'Poetry' and 'pragmatism' both have a specific meaning here. Behind the first stands Emerson, the book's founding father, and the first two chapters are mainly given to him. Emerson's pervasive vision of a whole new present- orientated culture, summed up in the famous phrase 'America is a poem', would work a radical shift in the general sense of what a literary art might consist of. The term 'pragmatism' we mainly owe to William James, seen by Poirier as taking from Emerson a sense of the vital practicality of psychological energies. The two together are seen as men of intellectual action, joined by a belief in 'the virtues of a public poetry and a public philosophy'.
Such a belief values communication above the mere forms of expression. It creates what this book calls 'linguistic scepticism'. Poirier is interested in the effects of linguistic scepticism on the private experience of public poets. His texts are principally two of Robert Frost's poems, 'There was never a sound beside the wood but one' and 'Something there is that doesn't love a wall', and one by Wallace Stevens, 'It is an illusion that we were ever alive'. In the chapter entitled 'The Transfiguration of Work', Poirier suggests that an American writer who starts from the desire to dignify the ordinary human worker ends by identifying the truest work as that done by the poet-in-process.
In 'The Re-instatement of the Vague', Poirier proposes that American poets reveal a linguistic sense that is the reverse of Eliot's symbolism. A Frost or a Stevens uses language that gestures humanly or colloquially, a parallel to the Emersonian sense that all culture is 'superfluous' in terms of spirit. There is, as a result, a 'linguistic scepticism' that generates an uncertainty, a dislocation as to meaning.
Poirier's last chapter moves from poet to audience. Having characterised the present literary scene as one of 'tedium, rancor, confusion and professionalist over-determination', he turns here to a practice in sharp contrast: one of 'Reading Pragmatically'. Emerson wrote in 'The Poet' that 'an imaginative book renders us much more service, at first, by stimulating us through its tropes, than afterward, when we arrive at the precise sense of the author'. It is in this spirit that Poirier himself hopes to read, to write, and now to be read.
It is hard to read Poetry and Pragmatism without admiration throughout for the mastery with which Poirier fuses together the philosophical, the poetic and the academic into one tenacious and serviceable notion of the 'public'. In this sense, the whole has an elegance that is internal as well as external, Poirier's The chapter on the linguistically 'Vague' strikes one as particularly seductive and provocative: almost, in fact, convincing. The writer's structural discipline, his mastery of materials does have its counterpoise, however. For instance, in its appeal to a 'public' audience, the book recalls a literary-critical class at Harvard. At this moment Poirier reflects those very attributes of 'professionalist over-determination' about which he has allowed himself to be austere.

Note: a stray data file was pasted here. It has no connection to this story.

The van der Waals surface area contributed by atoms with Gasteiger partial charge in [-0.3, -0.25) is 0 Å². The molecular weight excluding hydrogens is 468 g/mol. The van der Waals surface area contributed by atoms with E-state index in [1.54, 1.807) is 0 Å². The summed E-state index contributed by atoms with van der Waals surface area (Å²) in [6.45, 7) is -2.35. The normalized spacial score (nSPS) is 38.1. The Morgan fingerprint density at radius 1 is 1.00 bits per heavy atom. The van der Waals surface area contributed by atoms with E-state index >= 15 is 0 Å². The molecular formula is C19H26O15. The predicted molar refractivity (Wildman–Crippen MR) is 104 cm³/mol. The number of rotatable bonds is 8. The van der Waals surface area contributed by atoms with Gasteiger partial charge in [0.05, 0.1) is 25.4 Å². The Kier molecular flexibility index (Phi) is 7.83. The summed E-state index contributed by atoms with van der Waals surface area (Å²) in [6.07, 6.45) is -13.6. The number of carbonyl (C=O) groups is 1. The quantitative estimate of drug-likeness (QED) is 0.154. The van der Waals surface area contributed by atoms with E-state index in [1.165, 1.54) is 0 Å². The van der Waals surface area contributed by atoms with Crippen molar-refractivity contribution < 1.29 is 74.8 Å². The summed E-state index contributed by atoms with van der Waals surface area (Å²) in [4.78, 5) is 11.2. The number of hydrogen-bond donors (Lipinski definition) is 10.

The pursuit of theory has brought order and (sometimes) brilliance into much literary criticism, but often at a peculiar price. It is lifeless; it is even inhumane, in its self-referentiality. It gives its energies to its concept, sparing little to endow its subjects with intrinsic value and interest. Thus, Emerson is indeed a fascinating and seminal figure. Deriving from the rubble of late Puritan and revolutionary-republican belief the materials of his own new and secular idealism of the spirits, he called for a purely modern literature of the New World. Leaves of Grass followed only a decade after 'The Poet'. But Poirier in fact makes little of this available to his readers, assuming knowledge where he might have created it. His first two essays will, as a result, prove testing to those who are not American, academic literary critics. Or even to some who are. The appeal to a humane intellectual tradition has its ironies here.
The same irony underlies the theory of 'linguistic scepticism'. Decidedly interesting as theory, it may not work in practice. Beyond a certain point I am just not convinced by the application to the powerful lucidities of Frost and Stevens of the word 'Vague'. This doubt strengthens when Poirier actually seems to be misreading. On pages 78-79 he quotes a short poem by Emily Dickinson which begins: 'Essential Oils - are wrung - /The Attar from the Rose / Be not expressed by Suns - alone - / It is the gift of Screws'. Her point seems simple; she is using the household making of rose fragrances as an analogy for the formation of the individual soul. An easy life, happiness, 'sunshine' (as it were) won't do the job, and certainly not alone; only suffering, the daily thumbscrew, brings 'attar' from the spirit.
Poirier imports political correctness in the form of feminism: 'This rare daughter of the muse claims equality in poetic status with putative brothers (that is, 'Suns' as Sons) . . . she will achieve immortality of sorts in a poetic line nearly exclusively male'. Emerson is, after all, refuted by the text itself. Scepticism and pragmatism are often not enough.